My sister has written to me asking if I’d be a pallbearer at her funeral. She is terminally ill with only a few months to live. I love her and have, over the past few years, travelled to see her, really to say good-bye.
I’m an emotional person, not very strong, and I’m afraid and the thought of travelling 12,000 miles round-trip to attend a funeral does not appeal to me. How on earth do I say no without hurting her feelings whilst she is still with us? Please help me — even if to say I should just be strong and attend the funeral. – S
I’m so sorry you’re losing a sister you love. That alone is enough of a stress to handle, let alone dealing with the decision to attend and be a big part of the funeral. I’ve personally always felt that, outside of honoring a person’s final requests, that funerals were mostly for the other people in their life, to mourn and find peace. There are certainly family and community politics that might affect the decision, but mostly not attending a funeral is a personal one that requires no judgment from anyone but yourself.
We heard from some readers in this post about explaining why you’ll not be attending a funeral. Here is some wisdom we culled that may be helpful…
I feel like one of the great things about being an adult is figuring out when we need to explain ourselves to others and when we don’t. Learning to make that distinction is a great exercise in setting boundaries. – Karen
There’s nothing wrong with not wanting to attend a funeral. I feel intensely uncomfortable at them, usually, and often it does nothing to help me heal. I attend, not for myself and my personal closure, but often to be there to support other family members/friends for whom this will help…. In any case, [if you decide not to go] I’d just apologize and say that you’ll be unable to attend, and if somebody pressures you for a reason why, say that the time/travel costs are too much for you right now, but you’ll be saying goodbye as well, from a distance. If anybody continues to pressure you, just apologize and say you’ve made up your mind, and you’d rather not have to continue discussing it. – Carolyn
Give as much or as little information as you would like, since there are many factors involved, but sometimes you just have to be “that guy” and say “no, not doing it.”
You can be as delicate about it as you choose to be. “I won’t be able to afford the journey,” or “I don’t feel comfortable mourning this way,” or “I don’t want to see X,” but, at the end of the day, someone may get huffy and that’s on them. You make your own decisions and live with your own consequences; family often forgets that people become adults and make adult decisions. – Rorsun
You’re an ocean away. I think this is one instance where you can say “I can’t make it” and no one will question you on it at all. I don’t think there’s much to gain from pointing out that you don’t want to attend, aside from hurt feelings. Gut-check who may need your support right now and give them a call. Let them know your heart is with them. Because funerals aren’t for the dead. – Dootsie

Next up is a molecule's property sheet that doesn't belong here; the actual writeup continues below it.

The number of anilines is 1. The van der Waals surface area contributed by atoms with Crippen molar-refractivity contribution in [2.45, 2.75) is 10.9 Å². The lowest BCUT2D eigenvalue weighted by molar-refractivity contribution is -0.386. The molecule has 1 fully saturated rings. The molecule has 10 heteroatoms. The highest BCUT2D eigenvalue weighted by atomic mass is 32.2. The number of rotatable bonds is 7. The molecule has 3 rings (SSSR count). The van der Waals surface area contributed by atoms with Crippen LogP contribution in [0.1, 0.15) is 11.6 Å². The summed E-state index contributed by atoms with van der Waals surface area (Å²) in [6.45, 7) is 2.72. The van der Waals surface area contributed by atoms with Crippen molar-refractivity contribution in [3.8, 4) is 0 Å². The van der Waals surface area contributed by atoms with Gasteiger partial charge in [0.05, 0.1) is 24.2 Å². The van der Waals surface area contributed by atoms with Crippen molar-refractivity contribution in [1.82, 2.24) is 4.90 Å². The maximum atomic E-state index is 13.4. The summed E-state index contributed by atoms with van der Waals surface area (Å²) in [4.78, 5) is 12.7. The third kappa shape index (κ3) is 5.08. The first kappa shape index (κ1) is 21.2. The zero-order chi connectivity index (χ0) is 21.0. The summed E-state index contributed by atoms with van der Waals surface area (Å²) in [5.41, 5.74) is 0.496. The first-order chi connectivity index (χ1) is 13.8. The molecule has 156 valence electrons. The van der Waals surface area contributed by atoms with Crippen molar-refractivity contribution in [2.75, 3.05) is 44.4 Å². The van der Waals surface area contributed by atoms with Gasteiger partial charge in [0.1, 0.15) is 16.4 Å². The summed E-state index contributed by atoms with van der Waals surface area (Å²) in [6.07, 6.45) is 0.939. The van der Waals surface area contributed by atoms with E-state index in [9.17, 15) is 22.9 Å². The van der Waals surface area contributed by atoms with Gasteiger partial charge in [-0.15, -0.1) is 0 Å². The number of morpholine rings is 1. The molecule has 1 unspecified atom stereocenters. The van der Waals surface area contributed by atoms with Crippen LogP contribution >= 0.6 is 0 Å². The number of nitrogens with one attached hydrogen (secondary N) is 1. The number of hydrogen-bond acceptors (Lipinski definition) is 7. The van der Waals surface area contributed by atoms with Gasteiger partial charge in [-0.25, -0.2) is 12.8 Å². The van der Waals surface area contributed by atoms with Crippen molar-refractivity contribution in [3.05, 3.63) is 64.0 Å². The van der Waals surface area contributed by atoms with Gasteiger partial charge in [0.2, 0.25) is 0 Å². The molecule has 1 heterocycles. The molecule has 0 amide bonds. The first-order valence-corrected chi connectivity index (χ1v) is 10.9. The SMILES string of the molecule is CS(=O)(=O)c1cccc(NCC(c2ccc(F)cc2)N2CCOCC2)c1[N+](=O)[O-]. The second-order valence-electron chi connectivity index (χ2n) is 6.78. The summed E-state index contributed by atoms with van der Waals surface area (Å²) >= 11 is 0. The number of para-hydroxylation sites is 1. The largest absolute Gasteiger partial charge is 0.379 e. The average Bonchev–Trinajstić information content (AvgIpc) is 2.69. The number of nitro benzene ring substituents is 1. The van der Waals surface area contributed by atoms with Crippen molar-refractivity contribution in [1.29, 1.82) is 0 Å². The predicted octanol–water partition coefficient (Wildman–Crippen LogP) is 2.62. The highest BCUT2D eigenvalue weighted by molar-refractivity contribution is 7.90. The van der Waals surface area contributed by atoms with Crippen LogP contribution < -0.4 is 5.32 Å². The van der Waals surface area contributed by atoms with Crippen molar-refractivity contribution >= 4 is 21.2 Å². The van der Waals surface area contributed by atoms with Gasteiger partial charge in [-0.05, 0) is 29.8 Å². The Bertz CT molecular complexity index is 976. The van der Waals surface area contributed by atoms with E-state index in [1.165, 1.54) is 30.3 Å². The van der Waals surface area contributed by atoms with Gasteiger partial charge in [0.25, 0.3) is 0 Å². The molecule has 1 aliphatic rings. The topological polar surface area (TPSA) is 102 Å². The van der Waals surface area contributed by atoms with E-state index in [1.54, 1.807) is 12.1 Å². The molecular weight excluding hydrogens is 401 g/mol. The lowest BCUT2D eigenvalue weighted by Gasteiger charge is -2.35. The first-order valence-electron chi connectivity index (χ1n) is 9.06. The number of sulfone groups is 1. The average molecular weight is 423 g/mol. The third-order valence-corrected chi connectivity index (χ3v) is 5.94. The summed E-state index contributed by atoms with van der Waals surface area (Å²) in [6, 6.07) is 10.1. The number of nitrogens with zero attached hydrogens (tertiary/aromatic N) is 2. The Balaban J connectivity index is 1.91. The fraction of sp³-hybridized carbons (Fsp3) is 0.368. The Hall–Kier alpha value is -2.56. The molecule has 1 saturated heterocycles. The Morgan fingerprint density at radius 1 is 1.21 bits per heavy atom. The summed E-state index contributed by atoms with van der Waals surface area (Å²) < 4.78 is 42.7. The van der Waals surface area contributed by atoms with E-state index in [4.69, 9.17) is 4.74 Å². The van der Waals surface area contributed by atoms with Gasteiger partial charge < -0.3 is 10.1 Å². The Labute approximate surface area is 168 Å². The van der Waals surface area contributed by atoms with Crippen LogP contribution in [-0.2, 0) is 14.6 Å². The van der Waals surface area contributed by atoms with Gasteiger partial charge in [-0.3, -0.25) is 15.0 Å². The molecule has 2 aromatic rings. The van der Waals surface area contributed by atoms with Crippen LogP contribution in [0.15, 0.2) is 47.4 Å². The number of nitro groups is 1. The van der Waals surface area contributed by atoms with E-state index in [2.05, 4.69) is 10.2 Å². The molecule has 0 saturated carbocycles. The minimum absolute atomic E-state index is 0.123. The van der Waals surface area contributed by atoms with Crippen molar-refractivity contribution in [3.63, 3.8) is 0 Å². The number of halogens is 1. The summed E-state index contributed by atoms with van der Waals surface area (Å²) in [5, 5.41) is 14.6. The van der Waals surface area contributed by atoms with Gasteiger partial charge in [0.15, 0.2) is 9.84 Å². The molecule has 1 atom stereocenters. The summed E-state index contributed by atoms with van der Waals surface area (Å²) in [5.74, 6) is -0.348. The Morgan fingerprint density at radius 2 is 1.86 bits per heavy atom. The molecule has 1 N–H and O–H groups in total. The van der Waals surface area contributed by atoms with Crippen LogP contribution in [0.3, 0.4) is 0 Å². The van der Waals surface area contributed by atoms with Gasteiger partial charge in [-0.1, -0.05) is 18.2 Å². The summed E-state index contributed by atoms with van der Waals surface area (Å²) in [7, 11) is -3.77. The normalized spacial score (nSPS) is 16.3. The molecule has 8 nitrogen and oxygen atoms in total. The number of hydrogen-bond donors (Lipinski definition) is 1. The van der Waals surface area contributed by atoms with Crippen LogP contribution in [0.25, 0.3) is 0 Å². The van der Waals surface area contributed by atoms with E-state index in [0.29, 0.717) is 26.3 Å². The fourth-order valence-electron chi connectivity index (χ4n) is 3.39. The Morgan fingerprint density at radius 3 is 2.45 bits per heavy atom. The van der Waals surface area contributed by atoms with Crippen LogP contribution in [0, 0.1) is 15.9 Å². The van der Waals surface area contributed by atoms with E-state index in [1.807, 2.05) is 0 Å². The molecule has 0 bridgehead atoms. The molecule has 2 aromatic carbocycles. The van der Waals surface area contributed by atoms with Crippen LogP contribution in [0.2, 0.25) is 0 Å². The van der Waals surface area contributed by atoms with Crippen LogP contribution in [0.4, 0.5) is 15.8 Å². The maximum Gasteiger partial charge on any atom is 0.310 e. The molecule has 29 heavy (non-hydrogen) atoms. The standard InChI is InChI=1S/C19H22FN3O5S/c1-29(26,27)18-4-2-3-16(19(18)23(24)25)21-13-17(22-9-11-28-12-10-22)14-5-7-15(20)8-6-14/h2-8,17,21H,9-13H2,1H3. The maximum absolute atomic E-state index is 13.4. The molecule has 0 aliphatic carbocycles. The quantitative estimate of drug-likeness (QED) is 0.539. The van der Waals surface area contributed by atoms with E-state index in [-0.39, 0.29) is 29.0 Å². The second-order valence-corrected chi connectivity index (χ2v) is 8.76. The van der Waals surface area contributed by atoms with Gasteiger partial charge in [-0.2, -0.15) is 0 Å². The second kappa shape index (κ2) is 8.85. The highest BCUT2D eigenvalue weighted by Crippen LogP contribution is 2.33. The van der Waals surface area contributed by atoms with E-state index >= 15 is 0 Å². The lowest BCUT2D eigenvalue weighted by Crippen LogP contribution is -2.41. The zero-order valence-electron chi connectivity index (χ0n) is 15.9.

More responses here:
Normally, you could opt out of the funeral for any reason after the person has passed, but in this case, she is planning ahead and needs an answer for her pallbearer list. Here are some options with varying degrees of morality:
- Buck up and attend as a pallbearer, knowing it might be hard to do and an inconvenient and very long trip.
- Lie and say that you’ll be a pallbearer, then line up someone else to fill in for you after your sister is gone.
- Say you’ll attend, but cannot be a pallbearer for some reason (too emotionally hard, for example).
- Be honest and tell her you may not be able to attend at all, but will mourn her in your own way at home. If she knows how emotional you are, it will likely be understandable.
I’m not suggesting any of these necessarily, these are just the ways I can see this playing out. None of us can tell you what to do because families are complex and grief even more so.
Sage advice giver Captain Awkward has some wisdom that may also be relevant:
You can’t solve death, or aging, or dysfunctional families, but you can carve out some boundaries for yourself… First, I would like you to give yourself… permission to not decide about whether to go to the funeral until [your loved one] is gone. Give yourself permission to say, “we can’t really plan that right now.”
There are some circumstances where you don’t have to decide now and can say so. It may mean that she’ll have to line up a backup pallbearer, but you can offer your help in other ways while she is still around.
I put it to our readers to help…
Have any of you been in a similar situation where a dying friend or family member needs an answer? Can you offer any sympathetic advice?